For the interview, conducted at the end of 2006 after six years of negotiation, the rules were strict: no tape recorder, no camera, no talking to him directly in French or English but only through a Cambodian interpreter, and no publication until the trial was imminent. General Neang Phat, Cambodia's Secretary of State, and other generals were sitting in the same room, listening to and scrutinising this indefinable and unfathomable man. Some of them, too, have evil memories of the Khmer Rouge years. But Duch was the exact picture of the banality and innocence of evil.
Duch, the nickname he assumed when he was young and joined the guerrillas, told me that the torture centre at Tuol Sleng was set up in August 1975, four months after the Khmer Rouge entered Phnom Penh, and began work two months later.
"I was given the task of creating it and starting it up, although I never found out why they chose me. Before 1975, when the Khmer Rouge lived in hiding, in the jungle, or in the liberated zones, I was the head of Office 13, I was the chief of police in the special zone bordering on Phnom Penh."
He described a routine of bureaucratic monotony. "Every day I had to read and check the confessions. I read from seven in the morning until midnight. And every day, towards three in the afternoon, Professor Son Sen, the minister of defence, summoned me. I had known him since my time as a high school teacher. It was he who had asked me to join the guerrillas.
"He would ask me how my work was going. Then a messenger would arrive, an envoy, who collected the confessions that were ready and took them to Son Sen. These messengers were the only links between one office and another."
I wanted to know if Duch had any moments of uncertainty, doubts, feelings of rebellion while he was wiping out his country's entire intellectual class.
He admitted the idea had crossed his mind. "When the work started at Tuol Sleng, I asked my bosses now and then, 'Do we really have to use all this violence?' Son Sen never answered. Nuon Chea, the No 2 Brother in the power structure, who was above him, told me: 'Don't think about these things.'
"I personally had no answer. Then with the passing of time, I understood. It was Ta Mok who had ordered all the prisoners to be eliminated. We saw enemies, enemies, enemies everywhere.
"I was cornered, like everyone in that machine, I had no alternative. Pol Pot, the No 1 Brother, said you always had to be suspicious, to fear something. And thus the usual request came: interrogate them again, interrogate them better."
Sometimes Duch was tempted to be merciful, he claimed – and his superiors began to mistrust him. He recalled the time a cousin was brought to S-21.
"I knew him well, we had formed sincere family ties but I had to eliminate him anyway. I knew he was a good person but I had to pretend to believe that confession extorted with violence. So in order to protect him I didn't analyse those statements too rigorously. And on that occasion my superiors began to lose full trust in me. At the same time I didn't feel safe any more."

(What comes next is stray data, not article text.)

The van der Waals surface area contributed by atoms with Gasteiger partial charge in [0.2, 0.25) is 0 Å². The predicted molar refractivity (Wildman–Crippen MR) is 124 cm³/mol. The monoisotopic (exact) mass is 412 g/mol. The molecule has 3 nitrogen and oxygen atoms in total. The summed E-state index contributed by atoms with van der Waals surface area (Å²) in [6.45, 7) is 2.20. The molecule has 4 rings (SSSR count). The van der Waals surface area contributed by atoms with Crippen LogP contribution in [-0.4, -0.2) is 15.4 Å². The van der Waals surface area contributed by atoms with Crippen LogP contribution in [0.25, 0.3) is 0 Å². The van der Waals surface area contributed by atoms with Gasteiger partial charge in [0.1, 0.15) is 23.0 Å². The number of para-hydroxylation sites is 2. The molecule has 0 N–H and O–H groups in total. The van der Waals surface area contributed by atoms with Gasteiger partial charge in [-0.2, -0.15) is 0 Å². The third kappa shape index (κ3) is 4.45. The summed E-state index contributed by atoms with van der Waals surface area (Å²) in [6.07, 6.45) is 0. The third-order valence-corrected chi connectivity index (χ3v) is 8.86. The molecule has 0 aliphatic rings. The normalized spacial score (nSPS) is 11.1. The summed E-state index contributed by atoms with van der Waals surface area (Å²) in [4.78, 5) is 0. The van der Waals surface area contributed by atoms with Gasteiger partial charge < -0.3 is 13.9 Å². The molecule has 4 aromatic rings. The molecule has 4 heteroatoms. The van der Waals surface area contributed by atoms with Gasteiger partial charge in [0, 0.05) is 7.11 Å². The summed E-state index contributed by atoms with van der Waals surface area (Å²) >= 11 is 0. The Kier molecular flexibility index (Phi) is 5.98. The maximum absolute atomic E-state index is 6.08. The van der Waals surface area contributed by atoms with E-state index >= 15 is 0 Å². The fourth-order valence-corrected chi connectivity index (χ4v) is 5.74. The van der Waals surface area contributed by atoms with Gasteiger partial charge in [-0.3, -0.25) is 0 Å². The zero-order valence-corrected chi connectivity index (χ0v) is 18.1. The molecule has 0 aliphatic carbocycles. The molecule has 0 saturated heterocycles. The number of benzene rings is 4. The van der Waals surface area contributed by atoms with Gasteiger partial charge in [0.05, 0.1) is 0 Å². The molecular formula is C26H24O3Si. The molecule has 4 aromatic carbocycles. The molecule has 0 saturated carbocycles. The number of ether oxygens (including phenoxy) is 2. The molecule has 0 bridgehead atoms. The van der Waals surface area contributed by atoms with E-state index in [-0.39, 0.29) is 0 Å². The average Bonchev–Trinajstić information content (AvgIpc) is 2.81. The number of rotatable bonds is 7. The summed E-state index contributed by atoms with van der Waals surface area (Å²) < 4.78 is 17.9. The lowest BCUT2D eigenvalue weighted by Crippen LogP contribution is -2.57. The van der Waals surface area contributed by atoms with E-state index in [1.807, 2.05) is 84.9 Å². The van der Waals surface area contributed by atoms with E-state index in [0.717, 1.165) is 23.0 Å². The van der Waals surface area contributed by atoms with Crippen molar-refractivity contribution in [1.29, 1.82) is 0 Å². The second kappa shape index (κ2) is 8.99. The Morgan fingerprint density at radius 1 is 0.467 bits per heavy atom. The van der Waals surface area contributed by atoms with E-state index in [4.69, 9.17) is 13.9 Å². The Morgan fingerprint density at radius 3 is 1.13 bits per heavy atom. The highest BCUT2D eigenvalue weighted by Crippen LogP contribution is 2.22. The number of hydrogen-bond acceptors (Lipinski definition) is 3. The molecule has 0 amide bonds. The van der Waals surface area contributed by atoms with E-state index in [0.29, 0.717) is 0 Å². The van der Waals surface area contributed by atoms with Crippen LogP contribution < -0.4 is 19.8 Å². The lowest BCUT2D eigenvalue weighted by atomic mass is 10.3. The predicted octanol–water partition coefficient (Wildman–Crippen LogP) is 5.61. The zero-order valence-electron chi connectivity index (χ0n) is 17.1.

But the moment of official doubt passed. The interrogations and executions continued, remorselessly until the end.
"You kept your post until the end," I said. "Did you always carry out your orders thoroughly?"
Duch answered: "I obeyed. The work carried on until 7 January 1979, when the Cambodian liberation forces, supported by the Vietnamese, conquered Phnom Penh. There was no escape plan, no pull-out plan ..."
But, after the fall of the Khmer Rouge, the executioner blended back in among his countrymen, and disappeared, as so many did in the post-war chaos, swallowed up by the void.
Many years later he was converted to Christianity by American missionaries. His true identity was discovered in 1998 and soon afterwards he was arrested. He remains the most disquieting witness of the political madness planned by the Khmer Rouge, after the death of Pol Pot and Ta Mok, the one-legged "butcher".
I asked him how he converted to Christianity and why that happened. "I became convinced that Christians were a force, and that this force could beat Communism. At the time of the guerrilla war, I was 25 years old, Cambodia was corrupt, Communism was full of promise and I believed in it. But that project failed completely."
So if Duch has repented now, what is his attitude to all those thousands of victims of his violence? There was no alternative for people like himself, trapped inside the machinery of the Khmer Rouge, he said.
"If someone goes looking for guilt, and the various degrees of guilt, I say that there was no way out for anyone who entered the power system conceived by Pol Pot. Only at the top did they know the real situation in the country, but the intermediate functionaries did not know. And then there was that obsession with secrecy.
"Of course, you are asking me whether I could have rebelled, or at least fled. But if I had tried to flee, they were holding my family hostage, and my family would have suffered the same fate as the other prisoners in Tuol Sleng. If I had fled or rebelled it would not have helped anyone."